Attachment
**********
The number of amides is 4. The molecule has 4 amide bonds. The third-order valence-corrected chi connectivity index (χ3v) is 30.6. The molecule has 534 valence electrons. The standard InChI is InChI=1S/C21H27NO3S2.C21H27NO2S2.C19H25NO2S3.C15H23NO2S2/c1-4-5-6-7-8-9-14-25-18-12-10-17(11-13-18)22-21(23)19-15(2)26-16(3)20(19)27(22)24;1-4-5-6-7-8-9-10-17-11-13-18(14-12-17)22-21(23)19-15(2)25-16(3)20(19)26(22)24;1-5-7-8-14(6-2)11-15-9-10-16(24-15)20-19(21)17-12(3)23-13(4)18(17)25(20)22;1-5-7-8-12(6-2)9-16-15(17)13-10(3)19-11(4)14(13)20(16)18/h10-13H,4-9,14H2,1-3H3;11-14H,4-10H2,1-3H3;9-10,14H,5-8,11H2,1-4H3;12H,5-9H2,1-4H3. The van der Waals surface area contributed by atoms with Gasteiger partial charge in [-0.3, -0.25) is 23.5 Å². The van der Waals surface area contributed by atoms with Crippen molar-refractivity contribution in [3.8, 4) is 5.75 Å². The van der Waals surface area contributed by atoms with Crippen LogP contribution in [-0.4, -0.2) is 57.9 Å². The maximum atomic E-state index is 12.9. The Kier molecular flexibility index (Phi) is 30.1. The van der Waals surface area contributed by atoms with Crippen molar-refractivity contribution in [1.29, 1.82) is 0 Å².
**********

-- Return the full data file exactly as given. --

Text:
The number of amides is 4. The molecule has 4 amide bonds. The third-order valence-corrected chi connectivity index (χ3v) is 30.6. The molecule has 534 valence electrons. The standard InChI is InChI=1S/C21H27NO3S2.C21H27NO2S2.C19H25NO2S3.C15H23NO2S2/c1-4-5-6-7-8-9-14-25-18-12-10-17(11-13-18)22-21(23)19-15(2)26-16(3)20(19)27(22)24;1-4-5-6-7-8-9-10-17-11-13-18(14-12-17)22-21(23)19-15(2)25-16(3)20(19)26(22)24;1-5-7-8-14(6-2)11-15-9-10-16(24-15)20-19(21)17-12(3)23-13(4)18(17)25(20)22;1-5-7-8-12(6-2)9-16-15(17)13-10(3)19-11(4)14(13)20(16)18/h10-13H,4-9,14H2,1-3H3;11-14H,4-10H2,1-3H3;9-10,14H,5-8,11H2,1-4H3;12H,5-9H2,1-4H3. The van der Waals surface area contributed by atoms with Gasteiger partial charge in [-0.3, -0.25) is 23.5 Å². The van der Waals surface area contributed by atoms with Crippen molar-refractivity contribution in [3.8, 4) is 5.75 Å². The van der Waals surface area contributed by atoms with Crippen LogP contribution in [-0.4, -0.2) is 57.9 Å². The maximum atomic E-state index is 12.9. The Kier molecular flexibility index (Phi) is 30.1. The van der Waals surface area contributed by atoms with Crippen molar-refractivity contribution in [1.29, 1.82) is 0 Å².